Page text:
firefox hover

I changed the layout of the DNA Lounge calendar. The page is less wide now, since all the real data is down below the left-side menu. The top part is taken up with a calendar-grid summary. What do you think?

(I'm not real happy with how the text in the "All events are 21+" box looks, but I'm not sure how to re-arrange that.)

Dear Lazyweb, fix my CSS:

In Safari, when you move the mouse over one of the clickable calendar boxes at the top, the background color changes. In Firefox, this doesn't work. The CSS in question is
.ccell:hover { background: #040; }
Please tell me how to make this work in Firefox too. (Does it work in IE?)


To make Firefox work, add a <!DOCTYPE>. To make IE work, only use :hover on <A>.

Next question: can someone tell me why the "Calendar Overview" table on the front page is not wrapping its text in Firefox? Works fine in Safari. It should be constrained to be 180px wide, but it's not.

Update: That table needed "white-space: normal" in its CSS after I added the doctype; no idea how it got auto-set to "nowrap".

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29 Responses:

  1. zakj says:

    Firefox doesn't support .class:hover when in "quirks mode". Insert <!DOCTYPE html> before the first line of your HTML file to force "standards compliance mode". You can tell what mode you're in by viewing the page info, which is available from the Tools menu (on Windows, anyway).

  2. cacepi says:

    .ccell a:hover { background: #040; } should fix it in Firefox and IE; can't check it on Safari as the Mac is at home.

    • jwz says:

      I noticed that, but then the part that highlights is the part inside the interior margin instead of being the whole cell.

      • cacepi says:

        Ah. So it does.

        Declaring a DOCTYPE, like others have mentioned, fixes this as well, but the rest might not be valid HTML.

        However, trying to write valid HTML is usually more trouble than it's worth.

        • ralesk says:

          Dunno, found that IE6 behaves a LOT better when I do it. If you write xhtml 1.0 strict, you have to omit the optional xml version declaration and even margin: auto works...

        • etfb says:

          It's easier to write fully valid HTML4 and CSS than it is to write invalid HTML-something and try to make your CSS work.

          I recommend the HTML Validator add-on for Firefox: without any further effort it will tell you if your page passes validation using two different methods, and show you what the problem is.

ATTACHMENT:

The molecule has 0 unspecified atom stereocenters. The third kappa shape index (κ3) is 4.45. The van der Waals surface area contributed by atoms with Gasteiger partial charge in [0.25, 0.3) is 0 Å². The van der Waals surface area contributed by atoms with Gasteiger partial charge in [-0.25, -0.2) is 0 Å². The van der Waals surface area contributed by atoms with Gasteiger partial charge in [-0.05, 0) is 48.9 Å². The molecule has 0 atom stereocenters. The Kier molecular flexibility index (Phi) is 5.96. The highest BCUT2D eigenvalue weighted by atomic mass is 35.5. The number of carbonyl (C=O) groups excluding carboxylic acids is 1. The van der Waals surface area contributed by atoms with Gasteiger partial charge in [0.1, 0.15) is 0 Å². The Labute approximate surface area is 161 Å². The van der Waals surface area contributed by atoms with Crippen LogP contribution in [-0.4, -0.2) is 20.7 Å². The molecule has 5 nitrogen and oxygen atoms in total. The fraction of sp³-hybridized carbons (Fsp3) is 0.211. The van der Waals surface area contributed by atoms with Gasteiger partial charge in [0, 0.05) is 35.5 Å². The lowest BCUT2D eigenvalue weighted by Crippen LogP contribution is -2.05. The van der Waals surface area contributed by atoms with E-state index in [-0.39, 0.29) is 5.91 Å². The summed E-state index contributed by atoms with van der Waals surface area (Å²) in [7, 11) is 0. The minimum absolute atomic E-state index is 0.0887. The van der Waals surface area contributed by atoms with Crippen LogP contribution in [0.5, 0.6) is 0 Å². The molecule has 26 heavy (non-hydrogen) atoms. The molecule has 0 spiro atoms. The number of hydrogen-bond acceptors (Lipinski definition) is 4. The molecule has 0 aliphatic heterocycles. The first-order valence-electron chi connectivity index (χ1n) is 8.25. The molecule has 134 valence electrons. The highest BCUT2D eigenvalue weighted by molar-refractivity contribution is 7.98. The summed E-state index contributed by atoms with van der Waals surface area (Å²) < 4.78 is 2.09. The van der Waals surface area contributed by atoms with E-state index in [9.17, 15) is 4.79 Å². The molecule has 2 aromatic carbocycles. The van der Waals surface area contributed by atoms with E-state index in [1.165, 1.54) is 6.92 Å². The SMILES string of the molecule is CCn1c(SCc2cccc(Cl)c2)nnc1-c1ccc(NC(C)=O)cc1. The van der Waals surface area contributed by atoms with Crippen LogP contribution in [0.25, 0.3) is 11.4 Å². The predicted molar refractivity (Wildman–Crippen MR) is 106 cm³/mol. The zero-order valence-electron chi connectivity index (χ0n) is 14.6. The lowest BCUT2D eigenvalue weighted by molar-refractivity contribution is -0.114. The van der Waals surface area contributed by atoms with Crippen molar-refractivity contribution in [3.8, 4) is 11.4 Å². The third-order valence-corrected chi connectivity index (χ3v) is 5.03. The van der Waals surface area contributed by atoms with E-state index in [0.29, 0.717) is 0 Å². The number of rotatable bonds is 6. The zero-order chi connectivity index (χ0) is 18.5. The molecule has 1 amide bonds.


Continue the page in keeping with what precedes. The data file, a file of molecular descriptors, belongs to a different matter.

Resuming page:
Seriously: CSS only works reliably with valid HTML. Don't leave home without it.

          • strspn says:

            Obviously this problem can be solved by breaking out the DOCTYPE delclaration into a third file, so that the html and css files can understand each other.

      • chipaca says:

        at least MSIE<6 only supports hover on As and other clickable things. So you either work with that in pure CSS, or you add onmouseover to the As to change the class of the element above it (yuck).
        You could remove the padding from the cell and put it in the link; it isn't exactly the same, but closer.
        Or you could just ignore it.

  3. boggyb says:

    Using as the original link requires a password:

    With Firefox on Windows XP SP2, this is apparently a side-effect of quirks mode. Adding a doctype fixes this (I used < !DOCTYPE HTML PUBLIC "-//W3C//DTD HTML 4.01 Transitional//EN" "">
    to test).

    With IE6 on the same, it doesn't work. :hover in general is defintely broken under versions of IE before 7 (I don't have access to IE 7). If you're interested in fixing this in IE, then there are workarounds involving javascript and/or 'css behaviours' (basically, .htc files containing javascript to fiddle with css). contains more details, along with a LGPL htc file that fixes this (note: I haven't tested this file).

    With Opera 9.02 on the same, it works as you describe.

    • boggyb says:

      (LJ chose not to escape the doctype in my comment)

      The doctype I used was <!DOCTYPE HTML PUBLIC "-//W3C//DTD HTML 4.01 Transitional//EN" ""&gt;

      • jwz says:

        What might break if I just splat that doctype on top of all of my documents?

        • boggyb says:

          Not sure.

          If I remember correctly, quirks/standards mode is mostly to do with how bits of CSS are interpreted and how things like the box model are calculated.

        • quercus says:

          Two things change, not much breaks:

          * IE's broken box model (funny widths if you ever used CSS padding) behaves itself. This is good, as it's then consistent with the rest of the world.

          * CSS syntax errors (typically missing dimensions) then cause the rule to be ignored, not error-corrected and guessed for. This only happens if something was already broken before.

          To get to this standards-mode good stuff you should refer to the right doctype (HTML 4.01 Strict, accept no other) and you must use one of the magic doctype declarations to invoke it. Spelling etc. is fussy.

          I suggest that you ask stuff like this back on good old Usenet. The text-only steam internet is still the best place to discuss HTML seriously. Besides which, you vs. Jukka Korpela is going to be like watching a huge Nazi Robot Fight.